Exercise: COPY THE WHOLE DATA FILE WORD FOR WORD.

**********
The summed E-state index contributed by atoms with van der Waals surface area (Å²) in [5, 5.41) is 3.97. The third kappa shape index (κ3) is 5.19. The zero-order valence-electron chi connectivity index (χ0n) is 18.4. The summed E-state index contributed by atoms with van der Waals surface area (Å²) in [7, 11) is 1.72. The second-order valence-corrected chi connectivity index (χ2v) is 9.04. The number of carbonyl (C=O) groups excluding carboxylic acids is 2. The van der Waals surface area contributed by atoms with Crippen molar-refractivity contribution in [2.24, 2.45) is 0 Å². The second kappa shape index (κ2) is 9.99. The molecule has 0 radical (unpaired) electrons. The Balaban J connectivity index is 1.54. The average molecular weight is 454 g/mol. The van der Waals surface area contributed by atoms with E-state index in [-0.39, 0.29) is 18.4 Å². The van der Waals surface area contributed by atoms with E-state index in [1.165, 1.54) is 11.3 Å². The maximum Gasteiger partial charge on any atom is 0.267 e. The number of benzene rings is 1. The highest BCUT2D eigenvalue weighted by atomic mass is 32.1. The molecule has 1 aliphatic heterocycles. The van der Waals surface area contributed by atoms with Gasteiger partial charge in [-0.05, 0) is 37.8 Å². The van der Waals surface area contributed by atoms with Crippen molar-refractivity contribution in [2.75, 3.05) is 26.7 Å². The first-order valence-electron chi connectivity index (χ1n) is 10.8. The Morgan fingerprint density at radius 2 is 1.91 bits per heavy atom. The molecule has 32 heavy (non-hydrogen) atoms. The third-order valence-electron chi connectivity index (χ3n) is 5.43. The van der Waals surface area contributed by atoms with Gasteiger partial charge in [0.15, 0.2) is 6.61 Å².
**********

The summed E-state index contributed by atoms with van der Waals surface area (Å²) in [5, 5.41) is 3.97. The third kappa shape index (κ3) is 5.19. The zero-order valence-electron chi connectivity index (χ0n) is 18.4. The summed E-state index contributed by atoms with van der Waals surface area (Å²) in [7, 11) is 1.72. The second-order valence-corrected chi connectivity index (χ2v) is 9.04. The number of carbonyl (C=O) groups excluding carboxylic acids is 2. The van der Waals surface area contributed by atoms with Crippen molar-refractivity contribution in [2.24, 2.45) is 0 Å². The second kappa shape index (κ2) is 9.99. The molecule has 0 radical (unpaired) electrons. The Balaban J connectivity index is 1.54. The average molecular weight is 454 g/mol. The van der Waals surface area contributed by atoms with E-state index in [-0.39, 0.29) is 18.4 Å². The van der Waals surface area contributed by atoms with E-state index in [1.165, 1.54) is 11.3 Å². The maximum Gasteiger partial charge on any atom is 0.267 e. The number of benzene rings is 1. The highest BCUT2D eigenvalue weighted by atomic mass is 32.1. The molecule has 1 aliphatic heterocycles. The van der Waals surface area contributed by atoms with Gasteiger partial charge in [-0.05, 0) is 37.8 Å². The van der Waals surface area contributed by atoms with Crippen molar-refractivity contribution in [2.75, 3.05) is 26.7 Å². The first-order valence-electron chi connectivity index (χ1n) is 10.8. The Morgan fingerprint density at radius 2 is 1.91 bits per heavy atom. The molecule has 32 heavy (non-hydrogen) atoms. The third-order valence-electron chi connectivity index (χ3n) is 5.43. The van der Waals surface area contributed by atoms with Gasteiger partial charge in [0.15, 0.2) is 6.61 Å².